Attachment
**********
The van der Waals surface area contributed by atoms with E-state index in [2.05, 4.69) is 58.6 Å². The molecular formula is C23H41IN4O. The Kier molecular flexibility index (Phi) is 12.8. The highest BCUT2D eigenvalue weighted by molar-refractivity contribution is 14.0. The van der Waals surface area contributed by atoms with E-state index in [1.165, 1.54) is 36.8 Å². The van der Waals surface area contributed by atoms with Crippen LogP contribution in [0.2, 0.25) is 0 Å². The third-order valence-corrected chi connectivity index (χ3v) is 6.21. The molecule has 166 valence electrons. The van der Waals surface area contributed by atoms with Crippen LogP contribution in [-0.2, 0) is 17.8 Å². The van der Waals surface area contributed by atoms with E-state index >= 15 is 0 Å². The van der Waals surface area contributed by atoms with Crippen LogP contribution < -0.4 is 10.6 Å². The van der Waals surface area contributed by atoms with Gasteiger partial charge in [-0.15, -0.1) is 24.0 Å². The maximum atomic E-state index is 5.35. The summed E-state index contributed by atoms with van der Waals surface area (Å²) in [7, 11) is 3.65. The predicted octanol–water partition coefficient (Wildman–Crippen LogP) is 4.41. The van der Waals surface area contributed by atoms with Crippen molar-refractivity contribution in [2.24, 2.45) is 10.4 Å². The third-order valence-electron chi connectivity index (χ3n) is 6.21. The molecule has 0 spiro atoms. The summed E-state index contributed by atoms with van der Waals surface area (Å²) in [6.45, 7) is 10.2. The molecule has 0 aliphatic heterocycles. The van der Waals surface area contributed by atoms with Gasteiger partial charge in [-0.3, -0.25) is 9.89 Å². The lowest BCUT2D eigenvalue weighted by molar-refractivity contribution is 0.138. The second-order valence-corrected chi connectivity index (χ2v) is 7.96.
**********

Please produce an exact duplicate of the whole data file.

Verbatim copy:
The van der Waals surface area contributed by atoms with E-state index in [2.05, 4.69) is 58.6 Å². The molecular formula is C23H41IN4O. The Kier molecular flexibility index (Phi) is 12.8. The highest BCUT2D eigenvalue weighted by molar-refractivity contribution is 14.0. The van der Waals surface area contributed by atoms with E-state index in [1.165, 1.54) is 36.8 Å². The van der Waals surface area contributed by atoms with Crippen LogP contribution in [0.2, 0.25) is 0 Å². The third-order valence-corrected chi connectivity index (χ3v) is 6.21. The molecule has 166 valence electrons. The van der Waals surface area contributed by atoms with Crippen LogP contribution in [-0.2, 0) is 17.8 Å². The van der Waals surface area contributed by atoms with E-state index >= 15 is 0 Å². The van der Waals surface area contributed by atoms with Crippen LogP contribution < -0.4 is 10.6 Å². The van der Waals surface area contributed by atoms with Gasteiger partial charge in [-0.15, -0.1) is 24.0 Å². The maximum atomic E-state index is 5.35. The summed E-state index contributed by atoms with van der Waals surface area (Å²) in [7, 11) is 3.65. The predicted octanol–water partition coefficient (Wildman–Crippen LogP) is 4.41. The van der Waals surface area contributed by atoms with Crippen molar-refractivity contribution in [2.24, 2.45) is 10.4 Å². The third-order valence-electron chi connectivity index (χ3n) is 6.21. The molecule has 0 spiro atoms. The summed E-state index contributed by atoms with van der Waals surface area (Å²) in [6.45, 7) is 10.2. The molecule has 0 aliphatic heterocycles. The van der Waals surface area contributed by atoms with Gasteiger partial charge in [-0.3, -0.25) is 9.89 Å². The lowest BCUT2D eigenvalue weighted by molar-refractivity contribution is 0.138. The second-order valence-corrected chi connectivity index (χ2v) is 7.96.